Next, description will be made on an exemplary system for controlling the operations of the multi-stage switching network shown in FIG. 4 according to the teachings of the invention by referring also to FIG. 5. In FIG. 5, the reference symbols M11 to M58 denote, respectively, the unitary switch matrices of 8×8 array shown in FIG. 3, each implemented in a single chip. Each of the cross-point circuits constituting the unitary switch matrix is realized as a switch element having the four input terminals X, Y, SS and DATA as described hereinbefore in conjunction with FIG. 1. By using these unitary switch matrices M11 to M58, the switching network of the three-stage link connection is realized in such a manner as illustrated in FIG. 4. Referring to FIG. 5, numerals 11 to 58 denote NOR gates, each of which is implemented in the same printed circuit board as that of the associated unitary switch matrix M11, . . . , M57 or M58. Reference numerals 61 to 68 denote column control lines for selectively designating or specifying the terminal Y, and 71 to 78 denote row control lines for designating the terminal X. The column and the row control lines are connected to corresponding terminals Y1 to Y8 and X1 to X8, respectively, of all the unitary switch matrices M11 to M58. For example, the control lines 61 and 71 are provided for forty terminals Y1 and X1, respectively, in multiple connection. Numerals 81 to 88 denote control lines for the signal designating the switch matrix identifying number SWNO, and 91 to 95 denote control signal lines for the signal designating the stage identifying number STNO. For example, the control signal line 81 is connected to an input terminal of five NOR gates 11 to 15 provided correspondingly for the same number of the unitary switch matrices M11 to M51 arrayed in a row, while the control line 91 is connected to an input of eight NOR gates 11 to 18 each provided for every unitary switch matrices M11 to M18 arrayed in a column. The other control lines 82 to 88 and 92 to 95 are connected in the similar manner. In other words, each of the NOR gates 11 to 58 has two input terminals each connected to one of the control lines 81 to 88 and one of the control lines 91 to 95 and has an output terminal connected to the terminal SS of the associated one of the unitary switch matrices M11 to M58. Reference numeral 90 denotes the data control line connected in common to the data terminals DATA of all the unitary switch matrices. Numerals 96, 97 and 98 denote terminal matching circuits for the signal pulses transmitted over the column control lines 61 to 68, the row control lines 71 to 78 and the data control line 90, respectively.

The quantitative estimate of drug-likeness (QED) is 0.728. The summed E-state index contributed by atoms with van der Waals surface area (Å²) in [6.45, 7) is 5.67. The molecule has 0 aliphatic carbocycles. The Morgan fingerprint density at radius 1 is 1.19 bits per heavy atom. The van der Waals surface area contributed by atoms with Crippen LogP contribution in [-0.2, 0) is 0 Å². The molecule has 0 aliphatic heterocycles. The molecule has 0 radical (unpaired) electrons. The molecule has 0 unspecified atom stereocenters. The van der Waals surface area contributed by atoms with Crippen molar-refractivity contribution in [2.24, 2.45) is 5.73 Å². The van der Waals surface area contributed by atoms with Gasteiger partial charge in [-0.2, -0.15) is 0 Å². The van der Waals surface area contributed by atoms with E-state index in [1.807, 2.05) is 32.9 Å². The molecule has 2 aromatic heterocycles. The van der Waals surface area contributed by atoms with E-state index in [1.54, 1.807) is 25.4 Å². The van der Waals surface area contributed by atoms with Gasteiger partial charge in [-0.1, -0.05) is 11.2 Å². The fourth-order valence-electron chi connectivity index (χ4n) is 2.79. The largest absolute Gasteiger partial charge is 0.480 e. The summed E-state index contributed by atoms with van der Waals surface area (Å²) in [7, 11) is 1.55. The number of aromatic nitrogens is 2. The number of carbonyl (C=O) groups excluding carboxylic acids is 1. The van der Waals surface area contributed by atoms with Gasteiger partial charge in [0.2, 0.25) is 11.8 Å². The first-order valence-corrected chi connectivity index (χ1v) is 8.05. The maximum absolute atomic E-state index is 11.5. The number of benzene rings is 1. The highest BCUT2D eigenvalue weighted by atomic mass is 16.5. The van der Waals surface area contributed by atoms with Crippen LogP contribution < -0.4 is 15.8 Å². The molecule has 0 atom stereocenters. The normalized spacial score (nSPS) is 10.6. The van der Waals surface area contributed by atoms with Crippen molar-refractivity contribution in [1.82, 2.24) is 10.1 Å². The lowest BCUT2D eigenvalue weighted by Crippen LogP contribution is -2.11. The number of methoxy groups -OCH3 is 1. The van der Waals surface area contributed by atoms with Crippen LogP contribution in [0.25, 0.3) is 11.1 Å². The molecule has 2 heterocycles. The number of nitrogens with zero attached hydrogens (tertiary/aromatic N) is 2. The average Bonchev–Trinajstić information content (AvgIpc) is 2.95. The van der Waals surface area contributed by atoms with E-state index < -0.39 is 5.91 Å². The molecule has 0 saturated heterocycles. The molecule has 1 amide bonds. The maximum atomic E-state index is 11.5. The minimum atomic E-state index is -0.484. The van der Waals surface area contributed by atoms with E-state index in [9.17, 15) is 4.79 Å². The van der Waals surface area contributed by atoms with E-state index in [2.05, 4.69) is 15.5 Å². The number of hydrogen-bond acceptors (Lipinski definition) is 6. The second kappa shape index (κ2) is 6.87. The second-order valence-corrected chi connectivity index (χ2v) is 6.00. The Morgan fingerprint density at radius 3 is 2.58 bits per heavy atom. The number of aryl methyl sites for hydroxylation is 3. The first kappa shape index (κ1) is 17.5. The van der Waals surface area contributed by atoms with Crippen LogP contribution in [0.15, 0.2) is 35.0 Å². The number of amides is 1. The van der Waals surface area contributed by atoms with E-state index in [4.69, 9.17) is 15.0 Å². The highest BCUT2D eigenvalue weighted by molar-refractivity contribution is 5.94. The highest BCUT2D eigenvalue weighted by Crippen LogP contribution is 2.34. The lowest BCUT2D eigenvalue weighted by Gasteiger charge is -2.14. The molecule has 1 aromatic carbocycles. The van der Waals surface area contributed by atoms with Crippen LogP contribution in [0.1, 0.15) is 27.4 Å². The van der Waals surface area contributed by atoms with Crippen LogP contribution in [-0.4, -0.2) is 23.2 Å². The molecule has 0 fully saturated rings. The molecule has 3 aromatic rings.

A switch controller (SC)100 is provided which comprises a register 101, a timing circuit 102, decoders 103 to 106, current absorbing circuit 110 and 111 to 118 serving as fan out buffers, a current limiter circuit 120 and current supply circuits 121 to 128. The register 101 has a bit capacity corresponding to the sum of the bit lengths of the matrix column designating signal X, the row designating signal Y, the matrix number designating signal SWNO, the stage number designating signal STNO and the data designating signal ORD for turning on or off the cross-point switches. These signals are supplied from a control unit (not shown) and loaded in the register 101. The timing circuit 102 serves for generating various timing signals required for the operation of the switch controller (SC)100.
FIG. 6 shows schematically a driver control circuit for the signal cross-point circuit XP11 of the unitary switch matrix M21 in the multi-stage switching network shown in FIG. 5. In both figures, the same reference symbols denote same parts. Referring to FIG. 6, decoders 103 and 104 constituted by TTL NAND gates supply the switch matrix selecting or designating signal to the input terminal SS of the unitary switch matrix M21 through the control lines 92 and 81 as well as the NOR gate 21. The current absorber circuits 110 and 111 are constituted by transistors 130 and 131 having collectors from which the data designating signal and the unitary matrix row designating signal are supplied to the input terminals DATA and X1 of the unitary switch matrices M11 to M58 through the control lines 90 and 71, respectively. The current supply circuit 121 is constituted by a resistor 151 and a transistor 141 in an emitter-follower connection and supplies the matrix column designating signal to the input terminals Y1 of the unitary switch matrices M11 to M58 through the control line 61. The level of the current produced by the current supply circuit 121, which is imparted with a sufficient current supply capacity, is limited to a predetermined value by the current limiter circuit 120 composed of a transistor 162 having an emitter resistor 161 and biased by a bias circuit including a zener diode 163 and a resistor 164, whereby the transistor 141 is protected from damage and/or destruction due to an overcurrent which may be produced upon failure such as the occurrence of short-circuit of the control line 61 to the ground. Each of the terminal circuits 96, 97 and 98 is constituted by a well-known ringing suppression circuit for suppressing the ringing which may be produced at the trailing edge of the driving pulse when the control lines 61, 71 and 90 are excessively long.